32 Association Management: A Profitable Growth Strategy



How residential managers can find another revenue source by Scott Brady





Meet Abhi Golhar

Featured Member: Gary Pinkerton

35 Sponsored Content: Investor Review

4 | think realty magazine :: december 2020


52  Managing Costs in Build-to-Rent Simple steps to guard against cost overruns by Bruce McNeilage

56 3 Keys to Guaranteed Growth in 2021 When a year ends, the plan for the next year begins by Shawn Tiberio

62 Becoming an Accredited Investor Where do you go to find REI opportunities if you are not accredited? by Ellis Hammond

DESIGN POINT 66  Reinventing the Ranch

Modern living steeped in decades past by Marla Roberds

Why color is important in your real estate deals By Kelli White Photo courtesy of Sherwin-Williams

MARKETS & TRENDS 70  Market Spotlight: Cincinnati Good fundamentals and future upside potential by Fred Heigold III





MINDSET 76  The 7 Steps to Financial Freedom

4 REASONS REAL ESTATE IS BETTER THAN STOCKS Why apartments last longer and are better wealth-builders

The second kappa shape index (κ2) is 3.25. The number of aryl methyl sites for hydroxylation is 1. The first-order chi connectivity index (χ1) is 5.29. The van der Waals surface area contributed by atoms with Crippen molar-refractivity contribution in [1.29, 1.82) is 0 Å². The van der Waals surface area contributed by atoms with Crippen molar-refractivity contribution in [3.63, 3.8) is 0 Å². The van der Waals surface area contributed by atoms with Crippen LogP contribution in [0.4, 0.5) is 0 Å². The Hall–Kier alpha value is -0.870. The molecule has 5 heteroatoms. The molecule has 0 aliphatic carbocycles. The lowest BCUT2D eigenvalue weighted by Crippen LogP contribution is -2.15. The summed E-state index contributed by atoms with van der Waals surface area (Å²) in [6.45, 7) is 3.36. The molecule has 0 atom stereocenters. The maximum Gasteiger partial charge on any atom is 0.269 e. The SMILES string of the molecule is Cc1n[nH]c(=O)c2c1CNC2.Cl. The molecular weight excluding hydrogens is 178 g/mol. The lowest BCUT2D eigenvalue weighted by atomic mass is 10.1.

Step Five: CREATE, PREPARE, and BEGIN Your Journey by Gene Powers

Markets with relative stability is a good starting point

thinkrealty . com | 5




Top Trends for 2020 DESIGN POINT Real Estate for Humanity: Touching Lives with Every Deal FUNDAMENTALS



$5.95 U.S. :: $6.95 CAN JAN/FEB 2020

Think Realty Magazine Gets a NewTagline


While Think Realty Magazine is the trusted publication for real estate investors nationwide, we wanted to to be up front (literally) about what the brand really stands for. These four words embody Think Realty’s mission as well as that of our valued members.